Why Do Investors Buy Sovereign Default Insurance?

Patrick Augustin*, Valeri Sokolovski, Marti G. Subrahmanyam, Davide Tomio

*Corresponding author for this work

Research output: Contribution to conferencePaperResearchpeer-review


We provide empirical evidence of a significant complementarity between the size of a country’s debt and the net amount of insurance purchased against default by its government, based on a novel data set of net notional amounts outstanding for single-name sovereign credit default swaps (CDS) from October 2008 to September 2015. Domestic and international debt, the underlying reference obligation for many CDS contracts, reflect different information sets and, together with the size of the economy, explain up to 75% of the cross-country variation in net insured positions. Unlike for CDS spreads, for which a single principal component accounts for 54 percent of the cross-sectional variation, common global factors explain only up to 7 percent of the variation in sovereign CDS net notional amounts outstanding, consistent with findings that net sovereign insurance is driven primarily by country-specific risk. We further pinpoint two economic channels that explain the net trading in sovereign CDS: (a) country-specific credit risk shocks that change banks’ capital requirements based on regulatory rating thresholds, and (b) the issuance, but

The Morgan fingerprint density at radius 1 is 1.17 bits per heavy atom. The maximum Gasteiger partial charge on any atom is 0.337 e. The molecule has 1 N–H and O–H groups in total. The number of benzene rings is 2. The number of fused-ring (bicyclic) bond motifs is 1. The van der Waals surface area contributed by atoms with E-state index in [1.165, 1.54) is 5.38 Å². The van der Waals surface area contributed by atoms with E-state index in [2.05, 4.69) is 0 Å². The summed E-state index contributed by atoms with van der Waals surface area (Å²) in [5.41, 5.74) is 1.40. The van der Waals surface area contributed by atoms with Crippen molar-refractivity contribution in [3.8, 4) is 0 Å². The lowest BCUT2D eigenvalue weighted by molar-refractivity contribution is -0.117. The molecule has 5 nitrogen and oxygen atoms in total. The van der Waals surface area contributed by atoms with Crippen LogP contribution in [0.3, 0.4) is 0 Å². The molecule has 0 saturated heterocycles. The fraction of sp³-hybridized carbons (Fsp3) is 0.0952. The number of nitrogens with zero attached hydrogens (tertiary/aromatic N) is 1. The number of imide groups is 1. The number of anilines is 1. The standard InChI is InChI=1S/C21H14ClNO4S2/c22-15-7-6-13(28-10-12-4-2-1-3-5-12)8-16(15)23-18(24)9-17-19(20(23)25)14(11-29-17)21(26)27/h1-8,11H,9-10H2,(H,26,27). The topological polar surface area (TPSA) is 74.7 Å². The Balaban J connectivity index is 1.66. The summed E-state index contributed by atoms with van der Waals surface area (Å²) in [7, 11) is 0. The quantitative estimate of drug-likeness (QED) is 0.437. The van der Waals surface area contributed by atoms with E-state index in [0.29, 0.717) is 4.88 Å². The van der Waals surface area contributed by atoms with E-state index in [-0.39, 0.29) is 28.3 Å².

not the announcement, of domestic and international debt. All our findings suggest a strong hedging motive for the use of sovereign CDS.
Original languageEnglish
Publication date2018
Number of pages63
Publication statusPublished - 2018
EventThe 78th Annual Meeting of American Finance Association. AFA 2018 - Philadelphia, United States
Duration: 5 Jan 20187 Jan 2018
Conference number: 78


ConferenceThe 78th Annual Meeting of American Finance Association. AFA 2018
Country/TerritoryUnited States
Internet address


  • Banking regulation
  • Basel III
  • Credit default swaps
  • Credit risk
  • OTC
  • Systemic risk

Cite this